Executive Director, Nord Family Foundation
Anthony Richardson is executive director at the Nord Family Foundation and former chairman of the Lorain Academic Distress Commission, a joint local and state committee established to turnaround Lorain City Schools in Lorain, Ohio.
In 2012, he served as the civic and political chair for the Lorain City Schools Levy Committee, which helped the school district pass its first levy for new operating dollars since 1992. Later that year, Anthony was invited by the Obama Administration to attend a “Working Meeting on Fiscal Cliff” at the White House. In 2011, Anthony was elected as a councilman at-large in the City of Lorain, becoming the youngest African American elected to an At-Large seat. During his second term, Anthony served as chairman of the Police, Fire, and Legislative Standing Committee, and sponsored legislation to increase hiring goal percentages for racial minorities, ethnic minorities, and women on city projects.
Anthony is an active member of Philanthropy Ohio, where he serves on the Public Policy Committee and Education Initiative Coalition. He is also a board member for Funders Together to End Homelessness, an advisory board member for The Center for Effective Philanthropy and a member of the ideastream Community Advisory Board.
In 2017, Anthony received Philanthropy Ohio’s Emerging Philanthropist Award and was recently featured in The Chronicle of Philanthropy’s “The Influencers: People Quietly Changing the Nonprofit World.”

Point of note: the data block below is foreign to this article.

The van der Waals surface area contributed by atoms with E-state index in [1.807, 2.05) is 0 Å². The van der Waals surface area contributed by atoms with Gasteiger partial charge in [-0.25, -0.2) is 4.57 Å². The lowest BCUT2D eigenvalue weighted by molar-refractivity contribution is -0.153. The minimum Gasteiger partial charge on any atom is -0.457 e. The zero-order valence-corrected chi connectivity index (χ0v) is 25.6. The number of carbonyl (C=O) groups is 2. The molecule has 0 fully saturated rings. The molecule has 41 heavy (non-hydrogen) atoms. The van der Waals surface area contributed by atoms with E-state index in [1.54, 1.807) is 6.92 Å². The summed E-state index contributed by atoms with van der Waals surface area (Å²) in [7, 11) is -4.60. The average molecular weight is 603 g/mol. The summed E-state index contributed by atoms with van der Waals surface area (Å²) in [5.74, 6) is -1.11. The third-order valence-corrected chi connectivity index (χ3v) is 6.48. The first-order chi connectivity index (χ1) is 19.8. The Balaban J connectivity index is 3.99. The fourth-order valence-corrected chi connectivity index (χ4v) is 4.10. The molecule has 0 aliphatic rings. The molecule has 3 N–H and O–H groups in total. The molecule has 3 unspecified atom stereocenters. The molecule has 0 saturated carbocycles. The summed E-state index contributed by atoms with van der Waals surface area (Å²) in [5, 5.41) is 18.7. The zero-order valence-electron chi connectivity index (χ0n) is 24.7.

Anthony holds a bachelor’s degree from Oberlin College and a juris doctorate from The Ohio State University’s Michael E. Moritz College of Law.
As education funders seek strategies to continually increase their impact, there’s no better source for insights on what’s working and not working for our country’s young people than the voices of youth themselves. The panel will address how funders can bring youth voice and participation into grantmaking and change-making. In this session, you’ll hear from education funders and practitioners about how engaging and empowering youth voice can lead to stronger philanthropy.
A moment of political divisiveness and threats to democratic institutions requires philanthropy to be at its best. Drawing on CEP’s nearly 18 years of research and experience, a new book, Giving Done Right: Effective Philanthropy and Making Every Dollar Count lays out an argument about what is required for impact and about the need, once and for all, to reject the analogies to business that have framed so much guidance about philanthropy over the past two decades. This session will respond to the arguments made by the book’s author, Phil Buchanan, as a launching point to debate the elements of […]